Tod Williams has broke his silence in his first interview since the Museum of Modern Art announced their decision to raze the former Folk Art Museum, expressing devastation that the building will be “reduced to a memory.”
“Yes, all buildings one day will turn to dust, but this building could have been reused,” Tod Williams. “Unfortunately, the imagination and the will were not there.”
Though MoMA has promised to preserve the building’s iconic copper-bronze facade, Williams is concerned it will forever stay in storage.
Proposals are being suggested on how to resurrect the facade, as the New York Times reported, including a concept from Nina Libeskind, chief operating officer of Studio Daniel Libeskind, and AIA New York executive director Fredric M. Bell that will be presented to MoMA next week. However, Williams expressed disinterest at the idea of installing fragments of the building elsewhere.
In this Metropolis Magazine post on MoMA‘s planned demolition of the American Folk Art Museum, Karrie Jacobs asks a strangely unasked question: How has the Nouvel Tower – in its day the most controversial of MoMA’s expansion plans - not been brought into the debate? The Jean Nouvel-designed tower was predicated up a circulation plan that, by necessity, ignored the (then occupied) Folk Art Museum entirely. Why is this plan no longer possible? Read the fascinating argument here.
After sitting derelict for years, the Kate Wollman Memorial Rink in Brooklyn’s Prospect Park is poised for something of a rebirth. Tod Williams and Billie Tsien’s plans for a sports complex, known as Lakeside, is expected to restore the rink’s role as the park’s chief attraction. Michael Kimmelman recently stopped by the site to explore the project as it nears completion – click here to read his thoughts on what he calls one of the last “parting gifts of the Bloomberg era to the city.”
Thousands have flocked to the Mile High City in Colorado to attend the American Institute of Architects (AIA) 2013 National Convention. The three-day event was enthusiastically kickstarted this morning by AIA president Mickey Jacobs who honored Tod Williams Billie Tsien Architects with the 2013 Architecture Firm Award; highlighted this year’s theme of leadership; and featured words of advice from TOMS founder and chief shoe giver, Blake Mycoskie.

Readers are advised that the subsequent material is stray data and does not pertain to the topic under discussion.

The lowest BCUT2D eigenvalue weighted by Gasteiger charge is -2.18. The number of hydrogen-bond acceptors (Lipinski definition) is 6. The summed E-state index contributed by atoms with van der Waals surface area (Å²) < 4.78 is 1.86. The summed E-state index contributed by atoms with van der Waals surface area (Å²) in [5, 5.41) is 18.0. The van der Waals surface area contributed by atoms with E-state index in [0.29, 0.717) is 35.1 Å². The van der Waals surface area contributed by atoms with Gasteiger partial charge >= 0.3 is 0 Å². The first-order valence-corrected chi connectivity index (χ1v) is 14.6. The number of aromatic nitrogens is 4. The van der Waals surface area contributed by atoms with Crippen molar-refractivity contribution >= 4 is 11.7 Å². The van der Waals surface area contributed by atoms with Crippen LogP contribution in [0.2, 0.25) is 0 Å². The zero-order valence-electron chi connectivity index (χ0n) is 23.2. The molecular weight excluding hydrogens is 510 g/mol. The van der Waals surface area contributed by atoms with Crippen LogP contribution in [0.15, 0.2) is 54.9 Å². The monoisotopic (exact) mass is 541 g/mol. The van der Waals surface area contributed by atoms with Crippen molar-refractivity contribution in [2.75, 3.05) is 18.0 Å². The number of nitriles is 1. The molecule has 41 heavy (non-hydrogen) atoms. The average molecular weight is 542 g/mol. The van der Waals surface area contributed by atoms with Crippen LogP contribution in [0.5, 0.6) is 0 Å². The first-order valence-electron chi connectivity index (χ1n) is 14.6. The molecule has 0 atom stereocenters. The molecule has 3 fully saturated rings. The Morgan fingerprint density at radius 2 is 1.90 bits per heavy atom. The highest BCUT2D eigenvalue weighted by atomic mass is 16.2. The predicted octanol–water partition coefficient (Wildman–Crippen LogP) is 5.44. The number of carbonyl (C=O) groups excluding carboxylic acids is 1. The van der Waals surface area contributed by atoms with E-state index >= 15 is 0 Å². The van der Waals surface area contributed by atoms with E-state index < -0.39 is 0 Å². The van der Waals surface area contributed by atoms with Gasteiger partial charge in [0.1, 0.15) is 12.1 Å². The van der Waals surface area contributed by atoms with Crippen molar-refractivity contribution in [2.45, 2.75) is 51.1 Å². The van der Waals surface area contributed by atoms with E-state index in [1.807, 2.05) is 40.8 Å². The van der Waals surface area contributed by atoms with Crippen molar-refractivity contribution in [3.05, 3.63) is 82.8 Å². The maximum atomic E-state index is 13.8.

Learn TOMS Founder Mycoskie’s top advice for architects after the break.
UPDATE: Since we first reported on this story, the Architectural League of New York has written an open letter to the MoMA, calling for “a compelling justification for the cultural and environmental waste of destroying this much-admired, highly distinctive twelve-year-old building.” Signatories include Steven Holl, Thoma Mayne, Richard Meier, and Robert A. M. Stern. You can find the letter here.
As we reported
yesterday, the Museum of Modern Art (MoMA) has announced their plans to demolish the 12-year old American Folk Art Museum, designed by Tod Williams & Bille Tsien. The MoMA, which has planned a new expansion on either side of Williams & Tsien’s building, claims that the building will prevent the floors from lining up and thus must be demolished. Moreover, officials claim that the building’s opaque facade isn’t in keeping with the MOMA’s glass aesthetic.
Designers and architects, outraged by the MoMA’s decision to destroy such a young and architecturally important part of New York’s urban fabric, are now challenging the validity of the MoMA’s claim. Not only has a petition been started to prevent the demolition, but many are pleading with MoMa to consider how the Folk Art Museum could be integrated into the new expansion. In fact, a Tumblr – crowdsourcing ideas for potential re-designs - has even been set-up.
See more designers’ reactions & suggestions on how to save the American Folk Art Museum, after the break…